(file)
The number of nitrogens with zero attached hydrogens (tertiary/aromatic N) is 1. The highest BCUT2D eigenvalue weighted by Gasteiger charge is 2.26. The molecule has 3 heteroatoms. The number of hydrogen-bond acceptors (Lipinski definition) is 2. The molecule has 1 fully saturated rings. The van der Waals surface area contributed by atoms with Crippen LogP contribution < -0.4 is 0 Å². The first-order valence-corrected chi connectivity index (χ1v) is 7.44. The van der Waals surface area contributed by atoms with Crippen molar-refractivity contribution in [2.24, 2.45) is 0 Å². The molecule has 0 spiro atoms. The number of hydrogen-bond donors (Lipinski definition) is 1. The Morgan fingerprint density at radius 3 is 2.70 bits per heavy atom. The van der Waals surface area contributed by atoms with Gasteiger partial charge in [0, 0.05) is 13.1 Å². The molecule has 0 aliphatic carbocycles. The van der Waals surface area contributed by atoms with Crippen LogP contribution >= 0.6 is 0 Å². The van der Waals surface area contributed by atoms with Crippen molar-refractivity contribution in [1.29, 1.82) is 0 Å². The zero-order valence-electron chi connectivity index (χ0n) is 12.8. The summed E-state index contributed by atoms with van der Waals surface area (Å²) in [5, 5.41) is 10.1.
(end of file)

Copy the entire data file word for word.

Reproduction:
The number of nitrogens with zero attached hydrogens (tertiary/aromatic N) is 1. The highest BCUT2D eigenvalue weighted by Gasteiger charge is 2.26. The molecule has 3 heteroatoms. The number of hydrogen-bond acceptors (Lipinski definition) is 2. The molecule has 1 fully saturated rings. The van der Waals surface area contributed by atoms with Crippen LogP contribution < -0.4 is 0 Å². The first-order valence-corrected chi connectivity index (χ1v) is 7.44. The van der Waals surface area contributed by atoms with Crippen molar-refractivity contribution in [2.24, 2.45) is 0 Å². The molecule has 0 spiro atoms. The number of hydrogen-bond donors (Lipinski definition) is 1. The Morgan fingerprint density at radius 3 is 2.70 bits per heavy atom. The van der Waals surface area contributed by atoms with Gasteiger partial charge in [0, 0.05) is 13.1 Å². The molecule has 0 aliphatic carbocycles. The van der Waals surface area contributed by atoms with Crippen LogP contribution >= 0.6 is 0 Å². The van der Waals surface area contributed by atoms with Crippen molar-refractivity contribution in [1.29, 1.82) is 0 Å². The zero-order valence-electron chi connectivity index (χ0n) is 12.8. The summed E-state index contributed by atoms with van der Waals surface area (Å²) in [5, 5.41) is 10.1.